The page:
RETROactive hit a big milestone this year – 5 years of publication and over 250,000 views all time! Thanks to you, our amazing readers, for your support. We couldn’t have done it without you!

Our top 5 posts of 2016 were:

  1. Hollywood in the Canadian Rockies
  2. Changing Animals: Alberta’s Ice Age Megafauna and Wally’s Beach
  3. Blood Kettles and Buffalo Jumps: Communal Hunting on the Plains of Alberta
  4. Alberta on Fire: A History of Cultural Burning
  5. Power and Powder: Early Guns in Alberta

RETROactive will be taking a break over the holidays — we will resume publishing on January 4th, 2017. We look forward to seeing you all in the New Year!

Courtesy of Amanda Dow

Back on the Horse: Spreading Archaeology in Alberta

The Archaeological Survey of Alberta is proud to announce the re-establishment of an occasional paper series that served as the principal means of sharing archaeological information in the province from 1976 to 1994. The series consisted of annual review volumes (with papers that summarized a years’ worth of archaeological projects) and thematic volumes that showcased current projects and research pertaining to a specific region or topic in Alberta archaeology (past volumes can be accessed here). To kick-off the series revival, we present a volume of 16 articles led by current and former staff of the Archaeological Survey of Alberta and Royal Alberta Museum. The articles present new methods, approaches, and results of archaeology in the province. The current and all future volumes will be available for free download.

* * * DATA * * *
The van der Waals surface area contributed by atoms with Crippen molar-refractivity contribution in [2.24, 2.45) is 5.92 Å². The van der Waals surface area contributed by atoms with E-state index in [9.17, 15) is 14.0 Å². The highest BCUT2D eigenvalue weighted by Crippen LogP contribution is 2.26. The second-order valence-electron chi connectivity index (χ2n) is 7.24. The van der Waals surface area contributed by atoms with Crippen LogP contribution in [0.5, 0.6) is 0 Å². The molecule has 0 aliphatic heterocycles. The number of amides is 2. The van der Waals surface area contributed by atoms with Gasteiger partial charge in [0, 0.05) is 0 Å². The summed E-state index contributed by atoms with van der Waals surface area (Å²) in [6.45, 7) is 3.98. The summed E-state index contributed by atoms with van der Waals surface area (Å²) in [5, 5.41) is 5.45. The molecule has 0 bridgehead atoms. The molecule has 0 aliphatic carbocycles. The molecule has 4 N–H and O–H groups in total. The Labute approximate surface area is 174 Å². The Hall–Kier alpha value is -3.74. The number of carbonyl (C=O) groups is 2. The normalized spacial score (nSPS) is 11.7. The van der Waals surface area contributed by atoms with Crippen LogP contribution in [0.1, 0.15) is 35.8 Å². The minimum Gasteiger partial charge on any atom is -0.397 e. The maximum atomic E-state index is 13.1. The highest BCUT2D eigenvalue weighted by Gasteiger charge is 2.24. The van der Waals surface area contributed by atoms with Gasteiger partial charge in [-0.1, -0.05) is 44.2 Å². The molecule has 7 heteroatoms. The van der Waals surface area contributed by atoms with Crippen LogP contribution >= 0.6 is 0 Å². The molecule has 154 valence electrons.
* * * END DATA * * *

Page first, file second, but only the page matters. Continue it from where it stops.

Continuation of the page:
Back Cover No. 36

Back Cover No. 36

Who is this by and who is it for?

 In keeping with tradition, we hope that future issues of the Archaeological Survey of Alberta’s Occasional Paper Series (nick named the ‘Blue Book series’ because of the blue covers) will feature work by archaeological consultants, university students and professors, and other professional archaeologists working in Alberta. Any practicing archaeologist is welcome to submit a paper: click here for further information about submissions and guidelines. Papers can be based on cultural resource management policy, archaeological best practices, guidelines, methods, academic research, summaries of archaeological projects, or in-depth investigations of particular facets of Alberta’s archaeological record. The audience of the revived Blue Book series includes professional archaeologists, avocational archaeologists, students of the discipline, and interested members of the public.

Why is this important?   

Archaeological resources are protected in Alberta by our Historic Resources Act: to demonstrate why that act, and Alberta’s record of past human activity, are important, we need a venue to share archaeological information. The Blue Book offers a place to showcase the amazing, inspiring, and humbling records of people that shaped this province. And it creates a dialogue to openly discuss how best to protect that past while recognizing the needs of modern Albertans to continue to develop the province. The intents of the Archaeological Survey of Alberta’s revived Blue Book series are to stimulate, illuminate, and debate the records and practices of archaeological work in the province.